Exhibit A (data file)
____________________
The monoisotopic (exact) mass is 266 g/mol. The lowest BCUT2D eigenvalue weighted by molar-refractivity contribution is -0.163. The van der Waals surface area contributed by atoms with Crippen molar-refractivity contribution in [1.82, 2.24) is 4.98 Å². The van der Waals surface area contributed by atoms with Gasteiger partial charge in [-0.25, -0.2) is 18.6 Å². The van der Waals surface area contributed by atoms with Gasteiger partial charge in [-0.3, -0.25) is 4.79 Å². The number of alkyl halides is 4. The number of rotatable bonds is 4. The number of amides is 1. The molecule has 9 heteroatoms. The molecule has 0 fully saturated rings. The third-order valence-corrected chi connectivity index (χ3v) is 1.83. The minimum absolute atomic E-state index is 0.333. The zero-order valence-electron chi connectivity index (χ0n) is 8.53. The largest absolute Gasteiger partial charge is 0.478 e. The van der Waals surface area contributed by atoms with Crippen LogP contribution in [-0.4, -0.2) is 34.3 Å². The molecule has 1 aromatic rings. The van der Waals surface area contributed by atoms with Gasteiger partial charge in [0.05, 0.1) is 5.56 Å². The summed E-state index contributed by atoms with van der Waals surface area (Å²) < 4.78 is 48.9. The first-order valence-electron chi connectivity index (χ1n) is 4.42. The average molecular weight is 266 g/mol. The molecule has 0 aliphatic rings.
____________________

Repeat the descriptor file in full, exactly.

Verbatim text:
The monoisotopic (exact) mass is 266 g/mol. The lowest BCUT2D eigenvalue weighted by molar-refractivity contribution is -0.163. The van der Waals surface area contributed by atoms with Crippen molar-refractivity contribution in [1.82, 2.24) is 4.98 Å². The van der Waals surface area contributed by atoms with Gasteiger partial charge in [-0.25, -0.2) is 18.6 Å². The van der Waals surface area contributed by atoms with Gasteiger partial charge in [-0.3, -0.25) is 4.79 Å². The number of alkyl halides is 4. The number of rotatable bonds is 4. The number of amides is 1. The molecule has 9 heteroatoms. The molecule has 0 fully saturated rings. The third-order valence-corrected chi connectivity index (χ3v) is 1.83. The minimum absolute atomic E-state index is 0.333. The zero-order valence-electron chi connectivity index (χ0n) is 8.53. The largest absolute Gasteiger partial charge is 0.478 e. The van der Waals surface area contributed by atoms with Crippen LogP contribution in [-0.4, -0.2) is 34.3 Å². The molecule has 1 aromatic rings. The van der Waals surface area contributed by atoms with Gasteiger partial charge in [0.05, 0.1) is 5.56 Å². The summed E-state index contributed by atoms with van der Waals surface area (Å²) < 4.78 is 48.9. The first-order valence-electron chi connectivity index (χ1n) is 4.42. The average molecular weight is 266 g/mol. The molecule has 0 aliphatic rings.